The Fairy Dance animation release
The Fairy Dance is adapted from a folk tale, recorded by the writer Ernest Marwick, about a fiddle-player who entertains the magical mound-dwelling ‘peerie (or peedie if you prefer) folk.’ The animation takes its title from the traditional Scottish fiddle tune of the same name. This popular tune is also central to the soundtrack.
Known as “trows“, the fairies found in the folklore of Orkney and Shetland are a far cry from Tinkerbell. Such magical creatures are sinister, and dealing with them can be dangerous. They love music but are also known for shooting livestock with magical darts and stealing human babies to replace them with sickly ‘changelings’. The Fairy Dance is in the tradition of other dark fairy tales found throughout Europe.
The story concerns trickery, change, and the magical manipulation of time itself. In addition to mythology it draws from personal experience and memories of the late Dougie Shearer (1912-2002), who was a photographer, film-maker, and owner of the Phoenix Cinema in Kirkwall, as well as a talented violinist and teacher.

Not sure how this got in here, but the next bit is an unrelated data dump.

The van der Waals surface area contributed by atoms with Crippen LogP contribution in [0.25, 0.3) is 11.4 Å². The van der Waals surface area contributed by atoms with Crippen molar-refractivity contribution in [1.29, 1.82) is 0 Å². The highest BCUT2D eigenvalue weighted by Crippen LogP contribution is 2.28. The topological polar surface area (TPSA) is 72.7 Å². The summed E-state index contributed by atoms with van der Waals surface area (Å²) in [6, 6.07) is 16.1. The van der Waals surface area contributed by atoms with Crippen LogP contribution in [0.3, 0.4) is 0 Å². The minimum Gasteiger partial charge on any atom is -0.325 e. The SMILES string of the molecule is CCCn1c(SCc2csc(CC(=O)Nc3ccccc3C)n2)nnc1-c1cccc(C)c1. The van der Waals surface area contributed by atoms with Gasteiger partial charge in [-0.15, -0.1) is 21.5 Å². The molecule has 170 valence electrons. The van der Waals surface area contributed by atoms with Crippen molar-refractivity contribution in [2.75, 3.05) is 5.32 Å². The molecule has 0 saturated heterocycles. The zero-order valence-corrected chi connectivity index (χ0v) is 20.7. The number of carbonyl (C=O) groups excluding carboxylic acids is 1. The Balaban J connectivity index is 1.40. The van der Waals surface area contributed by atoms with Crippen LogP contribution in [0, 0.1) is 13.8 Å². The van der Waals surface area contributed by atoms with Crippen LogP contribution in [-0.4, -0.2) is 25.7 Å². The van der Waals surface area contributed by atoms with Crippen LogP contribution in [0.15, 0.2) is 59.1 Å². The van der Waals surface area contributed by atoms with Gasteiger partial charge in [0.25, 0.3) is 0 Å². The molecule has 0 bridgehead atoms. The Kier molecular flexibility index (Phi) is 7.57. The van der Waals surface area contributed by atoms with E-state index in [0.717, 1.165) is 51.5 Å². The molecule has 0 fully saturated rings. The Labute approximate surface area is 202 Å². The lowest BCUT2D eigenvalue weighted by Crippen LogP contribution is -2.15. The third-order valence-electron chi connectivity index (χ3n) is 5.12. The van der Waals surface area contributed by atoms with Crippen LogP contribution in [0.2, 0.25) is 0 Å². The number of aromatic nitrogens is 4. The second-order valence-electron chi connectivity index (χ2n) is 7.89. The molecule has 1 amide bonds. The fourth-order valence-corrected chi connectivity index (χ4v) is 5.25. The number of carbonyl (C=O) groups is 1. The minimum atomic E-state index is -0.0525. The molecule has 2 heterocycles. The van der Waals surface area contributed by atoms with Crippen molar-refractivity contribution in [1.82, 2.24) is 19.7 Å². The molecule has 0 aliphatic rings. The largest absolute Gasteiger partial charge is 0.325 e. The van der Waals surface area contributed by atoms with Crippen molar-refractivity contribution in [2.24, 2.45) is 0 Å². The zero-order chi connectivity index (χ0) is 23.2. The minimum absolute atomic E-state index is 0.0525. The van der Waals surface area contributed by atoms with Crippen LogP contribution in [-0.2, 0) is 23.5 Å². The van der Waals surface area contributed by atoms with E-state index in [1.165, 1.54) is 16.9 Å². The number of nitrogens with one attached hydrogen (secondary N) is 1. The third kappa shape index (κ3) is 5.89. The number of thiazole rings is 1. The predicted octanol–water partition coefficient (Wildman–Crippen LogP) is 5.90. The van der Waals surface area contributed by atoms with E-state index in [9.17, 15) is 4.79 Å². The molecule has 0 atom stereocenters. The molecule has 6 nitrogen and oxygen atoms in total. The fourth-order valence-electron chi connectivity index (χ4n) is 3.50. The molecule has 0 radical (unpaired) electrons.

The Fairy Dance project received support from a Visual Arts and Crafts Makers Award (VACMA). This allowed the purchase of equipment and training to help with the animation. The Fairy Dance has been hand-drawn digitally using a graphics tablet, unlike A Gude Cause maks a Strong Erm, the story of The Orcadian Woman’s Suffrage Society, which was a cut-out animation consisting of gouache paintings on paper.
The Fairy Dance required a large investment of time to create. It has therefore been released free to view online under the Value for Value model, also known as Pay What You Want or Name Your Price. This business model relies on good will and has been notably utilised by the band Radiohead, among others. Viewers are under no obligation to pay to watch The Fairy Dance, but if you feel it has value, and if you would like to see more work in this vein, you are invited to contribute whatever you feel appropriate.